As Matt hands the baton to me for Part II of our blogs on “bad business behavior,” a couple of points do need reiterating. What we are experiencing is far from isolated—it is, unfortunately, something we hear from others (in our industry and out) almost every day. We are also sure that at least some of those employing a ‘hurry up and wait forever’ modus operandi are not necessarily bad people but, rather, are caught up in a combination of analysis paralysis and economics fear.
Unfortunately, current economic realities—both real and imagined—seem to have emboldened some to justify an approach to business that is, plain and simply, disrespectful and wrong. Though the instances are thankfully few (and thank goodness for the many, many great clients we have the privilege to work with every day), we have seen a preponderance in the past six months that are particularly perplexing, including individuals who approach and hire us for our expertise, are provided with tangible work product and results and then attempt to devalue our counsel. In my four-plus decades of life and nearly three in the workplace, I have never before had to enlist the assistance of the judicial system to be paid for contracted work. That has changed in recent months.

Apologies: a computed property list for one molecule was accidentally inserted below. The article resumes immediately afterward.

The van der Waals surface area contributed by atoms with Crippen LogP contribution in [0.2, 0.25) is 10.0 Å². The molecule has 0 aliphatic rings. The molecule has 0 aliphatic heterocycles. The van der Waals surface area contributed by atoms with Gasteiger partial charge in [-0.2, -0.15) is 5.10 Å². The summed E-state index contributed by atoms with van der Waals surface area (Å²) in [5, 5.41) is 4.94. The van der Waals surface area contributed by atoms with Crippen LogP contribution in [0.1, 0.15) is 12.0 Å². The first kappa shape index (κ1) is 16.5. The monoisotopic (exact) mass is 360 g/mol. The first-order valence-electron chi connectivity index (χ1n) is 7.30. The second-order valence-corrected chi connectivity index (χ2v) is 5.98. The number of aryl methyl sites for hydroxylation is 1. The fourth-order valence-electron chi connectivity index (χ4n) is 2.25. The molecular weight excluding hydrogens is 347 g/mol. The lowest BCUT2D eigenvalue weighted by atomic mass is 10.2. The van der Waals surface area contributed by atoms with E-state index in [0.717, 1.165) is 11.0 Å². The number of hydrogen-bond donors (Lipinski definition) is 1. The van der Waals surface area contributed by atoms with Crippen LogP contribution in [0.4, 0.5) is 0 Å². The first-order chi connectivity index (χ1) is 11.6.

The fact of the matter is, things will improve. The economy will come back. In the meantime, it should be incumbent upon all of us to take an accounting of how we are behaving and operating in the interim and examine just how, exactly, we are treating others both inside and outside our respective organizations. Remember the old adage: Treat people well and they’ll tell someone else. Treat them poorly and they’ll tell 10 others. Here’s another: this is a very small town.
It’s a short-term vs. long-term view dynamic. Are we positioning ourselves for future roads best traveled or irreverseably burning bridges as we come upon them?